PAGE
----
Nothing in my opinion speaks to the ideal of a revival wave better than waves like Teahupoo and the ferocity of its truck sized lip and the fear it induces; or Cloud Break with its contradictory beauty of alluring seductive barrels that break over sharp, unforgiving reef. This revival ideal also applies to Chicama—a hypnagogic wave nestled in the Peruvian dessert. As Aaron Black—head coach at Surf the Greats—puts it “I still vividly remember turning the corner after the 45-minute drive and 3-legged flight frothing to get out there. Seeing a wave like Chicama makes you question if it’s a mirage or actually real. Surfing a wave like this is a feeling like no other, be it longboard, fish or shortboard you’ll fall deeply, deeply in love.” Chicama is not just an impossibly long wave but it also wavers through different manifestations of a ‘wave’.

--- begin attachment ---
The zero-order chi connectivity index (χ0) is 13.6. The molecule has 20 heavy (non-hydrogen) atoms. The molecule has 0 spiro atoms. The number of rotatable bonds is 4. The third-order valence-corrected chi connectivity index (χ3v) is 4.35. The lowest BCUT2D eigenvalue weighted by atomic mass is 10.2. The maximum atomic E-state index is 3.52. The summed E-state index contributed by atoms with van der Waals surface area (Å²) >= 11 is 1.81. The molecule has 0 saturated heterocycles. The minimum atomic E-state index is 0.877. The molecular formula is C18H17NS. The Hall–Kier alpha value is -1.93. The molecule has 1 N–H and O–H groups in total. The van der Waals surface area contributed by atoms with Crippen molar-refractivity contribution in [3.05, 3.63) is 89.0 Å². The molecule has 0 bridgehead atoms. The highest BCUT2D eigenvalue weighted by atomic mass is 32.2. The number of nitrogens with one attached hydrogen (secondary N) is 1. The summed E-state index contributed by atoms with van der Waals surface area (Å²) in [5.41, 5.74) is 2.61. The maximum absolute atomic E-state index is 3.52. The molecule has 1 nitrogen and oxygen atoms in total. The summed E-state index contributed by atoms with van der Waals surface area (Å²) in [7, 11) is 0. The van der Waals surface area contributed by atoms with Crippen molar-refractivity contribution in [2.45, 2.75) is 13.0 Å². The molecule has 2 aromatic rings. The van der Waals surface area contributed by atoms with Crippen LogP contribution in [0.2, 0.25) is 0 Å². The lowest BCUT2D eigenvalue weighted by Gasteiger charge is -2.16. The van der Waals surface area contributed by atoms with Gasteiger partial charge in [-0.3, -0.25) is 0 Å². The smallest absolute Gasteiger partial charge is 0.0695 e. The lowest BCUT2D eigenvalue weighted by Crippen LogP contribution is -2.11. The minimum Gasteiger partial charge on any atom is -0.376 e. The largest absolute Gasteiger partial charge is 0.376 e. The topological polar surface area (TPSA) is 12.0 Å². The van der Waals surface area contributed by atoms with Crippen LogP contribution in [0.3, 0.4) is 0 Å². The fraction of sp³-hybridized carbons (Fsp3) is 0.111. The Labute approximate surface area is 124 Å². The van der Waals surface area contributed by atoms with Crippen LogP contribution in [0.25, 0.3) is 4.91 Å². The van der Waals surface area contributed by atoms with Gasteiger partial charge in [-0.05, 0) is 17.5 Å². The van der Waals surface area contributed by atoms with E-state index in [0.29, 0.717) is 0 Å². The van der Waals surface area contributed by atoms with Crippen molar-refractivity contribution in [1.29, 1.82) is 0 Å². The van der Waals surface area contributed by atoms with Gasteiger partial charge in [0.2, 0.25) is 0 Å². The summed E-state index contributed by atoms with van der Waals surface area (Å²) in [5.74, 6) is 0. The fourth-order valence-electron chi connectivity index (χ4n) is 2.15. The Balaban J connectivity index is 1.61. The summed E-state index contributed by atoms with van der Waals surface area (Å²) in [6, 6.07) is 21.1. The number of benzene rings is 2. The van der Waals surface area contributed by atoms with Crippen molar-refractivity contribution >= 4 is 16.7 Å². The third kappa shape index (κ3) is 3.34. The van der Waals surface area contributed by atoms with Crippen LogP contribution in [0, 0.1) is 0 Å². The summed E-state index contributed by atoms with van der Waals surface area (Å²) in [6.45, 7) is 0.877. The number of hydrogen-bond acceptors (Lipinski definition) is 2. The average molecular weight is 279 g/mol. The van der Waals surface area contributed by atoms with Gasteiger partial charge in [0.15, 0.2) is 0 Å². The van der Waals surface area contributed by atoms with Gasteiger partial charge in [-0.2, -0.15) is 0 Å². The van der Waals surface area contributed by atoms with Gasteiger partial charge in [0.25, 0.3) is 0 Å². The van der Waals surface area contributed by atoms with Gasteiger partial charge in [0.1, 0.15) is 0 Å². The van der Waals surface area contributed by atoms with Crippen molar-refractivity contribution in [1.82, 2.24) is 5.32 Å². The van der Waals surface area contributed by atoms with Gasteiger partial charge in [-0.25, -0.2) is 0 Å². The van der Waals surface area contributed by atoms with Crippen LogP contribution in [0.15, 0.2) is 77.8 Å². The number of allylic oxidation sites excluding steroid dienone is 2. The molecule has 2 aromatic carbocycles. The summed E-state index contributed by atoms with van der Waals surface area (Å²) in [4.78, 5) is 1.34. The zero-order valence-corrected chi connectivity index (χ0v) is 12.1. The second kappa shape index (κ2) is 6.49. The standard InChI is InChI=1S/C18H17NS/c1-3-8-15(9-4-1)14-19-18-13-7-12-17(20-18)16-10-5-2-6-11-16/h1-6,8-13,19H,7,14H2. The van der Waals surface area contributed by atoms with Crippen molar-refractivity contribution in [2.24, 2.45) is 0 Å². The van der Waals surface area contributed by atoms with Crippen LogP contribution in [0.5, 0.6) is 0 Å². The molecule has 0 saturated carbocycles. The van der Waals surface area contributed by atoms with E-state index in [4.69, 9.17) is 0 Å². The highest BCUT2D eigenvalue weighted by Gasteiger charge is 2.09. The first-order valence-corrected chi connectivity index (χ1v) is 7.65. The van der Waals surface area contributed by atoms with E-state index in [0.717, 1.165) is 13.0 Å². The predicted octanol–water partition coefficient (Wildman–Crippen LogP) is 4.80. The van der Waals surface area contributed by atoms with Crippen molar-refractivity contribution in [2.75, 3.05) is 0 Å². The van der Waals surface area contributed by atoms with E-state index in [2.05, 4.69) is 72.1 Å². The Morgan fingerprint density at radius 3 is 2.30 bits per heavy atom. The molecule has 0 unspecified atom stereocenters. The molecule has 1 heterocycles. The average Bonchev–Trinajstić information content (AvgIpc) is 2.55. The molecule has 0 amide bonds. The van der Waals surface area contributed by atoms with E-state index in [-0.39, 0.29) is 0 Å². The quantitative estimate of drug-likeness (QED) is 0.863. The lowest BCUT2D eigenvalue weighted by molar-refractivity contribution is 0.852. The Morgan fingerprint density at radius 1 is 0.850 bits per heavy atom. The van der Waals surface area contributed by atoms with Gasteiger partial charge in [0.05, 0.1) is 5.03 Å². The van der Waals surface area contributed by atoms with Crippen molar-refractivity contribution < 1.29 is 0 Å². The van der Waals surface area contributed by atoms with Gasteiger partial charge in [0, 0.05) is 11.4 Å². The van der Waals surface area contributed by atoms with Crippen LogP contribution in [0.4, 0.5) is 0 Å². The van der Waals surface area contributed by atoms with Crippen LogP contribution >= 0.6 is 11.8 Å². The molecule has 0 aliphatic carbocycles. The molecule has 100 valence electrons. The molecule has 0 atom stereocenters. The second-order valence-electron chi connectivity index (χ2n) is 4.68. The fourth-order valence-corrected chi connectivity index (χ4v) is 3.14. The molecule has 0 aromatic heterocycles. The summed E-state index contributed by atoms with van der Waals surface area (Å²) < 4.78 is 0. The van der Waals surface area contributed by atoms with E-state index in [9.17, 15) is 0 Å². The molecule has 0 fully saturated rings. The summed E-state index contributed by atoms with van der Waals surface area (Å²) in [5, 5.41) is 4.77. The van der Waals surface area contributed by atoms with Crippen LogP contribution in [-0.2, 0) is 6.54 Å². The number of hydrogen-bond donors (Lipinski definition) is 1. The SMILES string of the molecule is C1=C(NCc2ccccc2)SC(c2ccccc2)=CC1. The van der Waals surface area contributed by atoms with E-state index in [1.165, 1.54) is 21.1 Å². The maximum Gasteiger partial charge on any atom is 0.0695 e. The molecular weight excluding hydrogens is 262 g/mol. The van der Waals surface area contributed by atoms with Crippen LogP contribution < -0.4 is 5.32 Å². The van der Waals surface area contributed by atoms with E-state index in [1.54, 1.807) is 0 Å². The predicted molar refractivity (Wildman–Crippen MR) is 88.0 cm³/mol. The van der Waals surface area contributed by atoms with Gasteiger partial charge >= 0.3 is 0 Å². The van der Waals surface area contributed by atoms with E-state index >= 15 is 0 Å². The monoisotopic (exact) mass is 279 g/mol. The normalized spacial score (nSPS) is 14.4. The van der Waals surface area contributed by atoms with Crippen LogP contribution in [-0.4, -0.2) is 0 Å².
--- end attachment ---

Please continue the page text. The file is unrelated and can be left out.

Check the rhyme
There are multiple ways to approach Chicama’s multifaceted nature. While Chicama as a wave retains its own majesty, its juxtaposing environment sets the stage for its revival nature. The wave is surrounded by a barren, remarkably hot desert landscape. The air is hot and envelops the individual brave enough to embrace it. In the early morning, the raw pacific power is at times blanketed, retained and calmed in a thick morning fog. At the brink of the desert, the hot sand is abated by the cool water and crashing waves of long travelled Pacific swell, amalgamating in Chicama as the waves wrap around the cliff-lined coast scattered with protruding dark rocks.